June 5, 2020

News in Charts: Emerging markets: costs of lockdown begin to bite

by Fathom Consulting.

When it comes to imposing lockdowns that halt all economic activity, some countries have it easier than others. The UK government tapped financial markets to borrow £62bn in April alone, the ECB has ensured that all euro area ten-year bond yields are below 2%, and the Federal Reserve has committed to unlimited amounts of QE. This allowed developed nations to replace people’s incomes, effectively paying them to stay at home. Emerging markets such as Brazil, India and Mexico have less fiscal space. The trade-off between economic and physical health is steeper. By the end of March however, many developing economies had followed the lead of the advanced ones, imposing strict lockdowns despite having lower prevalence of the virus.


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As the economic damage begins to bite, emerging market governments are easing restrictions despite increasing infection rates. Higher borrowing costs, lower tax revenues and a large informal sector with minimal state contact make it harder for these countries to replace income streams and provide grants to businesses as is being done elsewhere. Policy rates have been cut to below inflation, contributing to the capital flight that began when the crisis hit the West, as investors now receive negative real rates of return. In particular, President Bolsonaro’s lackadaisical approach to handling the crisis has been painful for the Brazilian real.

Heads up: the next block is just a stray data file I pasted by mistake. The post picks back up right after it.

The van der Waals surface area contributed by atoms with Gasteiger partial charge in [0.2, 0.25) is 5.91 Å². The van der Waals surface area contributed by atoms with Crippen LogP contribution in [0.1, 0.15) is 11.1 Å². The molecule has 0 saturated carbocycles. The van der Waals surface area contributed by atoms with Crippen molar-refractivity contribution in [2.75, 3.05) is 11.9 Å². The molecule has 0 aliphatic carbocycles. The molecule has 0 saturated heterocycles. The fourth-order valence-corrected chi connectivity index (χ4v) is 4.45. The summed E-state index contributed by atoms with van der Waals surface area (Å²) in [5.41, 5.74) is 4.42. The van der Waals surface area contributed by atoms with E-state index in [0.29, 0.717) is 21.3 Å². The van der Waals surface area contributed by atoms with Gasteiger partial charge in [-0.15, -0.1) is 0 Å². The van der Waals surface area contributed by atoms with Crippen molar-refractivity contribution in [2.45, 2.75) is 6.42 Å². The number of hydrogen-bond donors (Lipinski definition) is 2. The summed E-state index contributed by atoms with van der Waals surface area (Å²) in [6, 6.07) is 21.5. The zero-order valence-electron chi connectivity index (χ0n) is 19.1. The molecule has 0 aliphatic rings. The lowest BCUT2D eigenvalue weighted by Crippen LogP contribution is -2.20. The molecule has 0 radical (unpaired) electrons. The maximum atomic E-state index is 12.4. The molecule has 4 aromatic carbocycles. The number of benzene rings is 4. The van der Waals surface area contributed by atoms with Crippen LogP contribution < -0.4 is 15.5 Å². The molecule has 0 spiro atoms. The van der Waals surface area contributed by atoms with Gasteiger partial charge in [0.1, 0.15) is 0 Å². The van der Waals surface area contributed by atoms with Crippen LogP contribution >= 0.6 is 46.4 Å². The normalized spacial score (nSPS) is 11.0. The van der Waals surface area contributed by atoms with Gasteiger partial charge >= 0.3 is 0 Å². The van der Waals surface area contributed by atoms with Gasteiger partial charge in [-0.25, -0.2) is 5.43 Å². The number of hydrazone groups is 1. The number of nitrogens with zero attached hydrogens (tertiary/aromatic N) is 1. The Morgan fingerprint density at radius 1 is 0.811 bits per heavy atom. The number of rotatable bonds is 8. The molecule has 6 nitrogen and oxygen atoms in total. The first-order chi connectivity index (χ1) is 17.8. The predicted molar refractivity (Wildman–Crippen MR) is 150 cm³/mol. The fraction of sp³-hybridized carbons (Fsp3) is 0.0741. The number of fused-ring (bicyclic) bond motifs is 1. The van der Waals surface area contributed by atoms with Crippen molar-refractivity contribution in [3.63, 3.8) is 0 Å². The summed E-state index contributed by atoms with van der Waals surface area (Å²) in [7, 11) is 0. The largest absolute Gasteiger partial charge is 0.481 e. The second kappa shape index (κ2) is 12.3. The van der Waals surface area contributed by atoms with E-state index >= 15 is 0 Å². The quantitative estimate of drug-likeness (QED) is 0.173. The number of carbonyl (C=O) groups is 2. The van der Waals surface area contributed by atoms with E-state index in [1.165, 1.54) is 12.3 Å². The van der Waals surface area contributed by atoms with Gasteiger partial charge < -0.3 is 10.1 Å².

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With weak demand in the US and Europe, and concerns about the speed of recovery, emerging markets may be unable to use currency depreciations to increase exports. As seen in the chart below, developed economies hit the hardest by the virus, many of which are important sources of demand for emerging markets, have reduced imports by around 15% year-on-year. Leaders are calling for citizens to accept the virus as part of life and return to work. Whether domestic demand bounces back remains to be seen.

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